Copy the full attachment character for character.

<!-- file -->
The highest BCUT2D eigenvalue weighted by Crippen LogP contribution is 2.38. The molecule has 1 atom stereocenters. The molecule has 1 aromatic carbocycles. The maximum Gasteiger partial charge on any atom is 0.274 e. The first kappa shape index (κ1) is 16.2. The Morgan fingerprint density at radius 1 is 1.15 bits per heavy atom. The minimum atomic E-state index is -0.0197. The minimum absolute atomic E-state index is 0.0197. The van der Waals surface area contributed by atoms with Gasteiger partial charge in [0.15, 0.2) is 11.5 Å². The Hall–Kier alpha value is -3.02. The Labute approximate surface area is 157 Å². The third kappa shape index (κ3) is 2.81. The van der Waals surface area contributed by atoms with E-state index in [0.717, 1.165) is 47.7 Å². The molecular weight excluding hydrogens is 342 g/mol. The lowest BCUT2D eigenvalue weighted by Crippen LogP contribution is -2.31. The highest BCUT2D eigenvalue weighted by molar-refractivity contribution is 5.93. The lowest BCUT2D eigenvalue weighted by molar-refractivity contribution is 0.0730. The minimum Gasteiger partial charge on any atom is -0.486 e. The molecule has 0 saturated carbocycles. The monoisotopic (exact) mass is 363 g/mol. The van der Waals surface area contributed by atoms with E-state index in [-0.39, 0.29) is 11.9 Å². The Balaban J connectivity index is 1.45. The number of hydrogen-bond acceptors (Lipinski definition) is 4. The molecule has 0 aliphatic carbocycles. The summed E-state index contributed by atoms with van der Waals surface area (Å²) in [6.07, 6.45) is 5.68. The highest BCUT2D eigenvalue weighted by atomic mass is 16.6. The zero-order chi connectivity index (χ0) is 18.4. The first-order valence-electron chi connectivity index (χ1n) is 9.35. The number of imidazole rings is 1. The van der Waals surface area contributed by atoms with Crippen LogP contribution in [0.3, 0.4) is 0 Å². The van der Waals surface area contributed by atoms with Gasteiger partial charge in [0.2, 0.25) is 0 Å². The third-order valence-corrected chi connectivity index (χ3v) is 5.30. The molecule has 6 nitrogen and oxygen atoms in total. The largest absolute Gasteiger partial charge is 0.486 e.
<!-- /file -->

The highest BCUT2D eigenvalue weighted by Crippen LogP contribution is 2.38. The molecule has 1 atom stereocenters. The molecule has 1 aromatic carbocycles. The maximum Gasteiger partial charge on any atom is 0.274 e. The first kappa shape index (κ1) is 16.2. The Morgan fingerprint density at radius 1 is 1.15 bits per heavy atom. The minimum atomic E-state index is -0.0197. The minimum absolute atomic E-state index is 0.0197. The van der Waals surface area contributed by atoms with Gasteiger partial charge in [0.15, 0.2) is 11.5 Å². The Hall–Kier alpha value is -3.02. The Labute approximate surface area is 157 Å². The third kappa shape index (κ3) is 2.81. The van der Waals surface area contributed by atoms with E-state index in [0.717, 1.165) is 47.7 Å². The molecular weight excluding hydrogens is 342 g/mol. The lowest BCUT2D eigenvalue weighted by Crippen LogP contribution is -2.31. The highest BCUT2D eigenvalue weighted by molar-refractivity contribution is 5.93. The lowest BCUT2D eigenvalue weighted by molar-refractivity contribution is 0.0730. The minimum Gasteiger partial charge on any atom is -0.486 e. The molecule has 0 saturated carbocycles. The monoisotopic (exact) mass is 363 g/mol. The van der Waals surface area contributed by atoms with E-state index in [-0.39, 0.29) is 11.9 Å². The Balaban J connectivity index is 1.45. The number of hydrogen-bond acceptors (Lipinski definition) is 4. The molecule has 0 aliphatic carbocycles. The summed E-state index contributed by atoms with van der Waals surface area (Å²) in [6.07, 6.45) is 5.68. The highest BCUT2D eigenvalue weighted by atomic mass is 16.6. The zero-order chi connectivity index (χ0) is 18.4. The first-order valence-electron chi connectivity index (χ1n) is 9.35. The number of imidazole rings is 1. The van der Waals surface area contributed by atoms with Crippen LogP contribution in [0.3, 0.4) is 0 Å². The van der Waals surface area contributed by atoms with Gasteiger partial charge in [0.2, 0.25) is 0 Å². The third-order valence-corrected chi connectivity index (χ3v) is 5.30. The molecule has 6 nitrogen and oxygen atoms in total. The largest absolute Gasteiger partial charge is 0.486 e.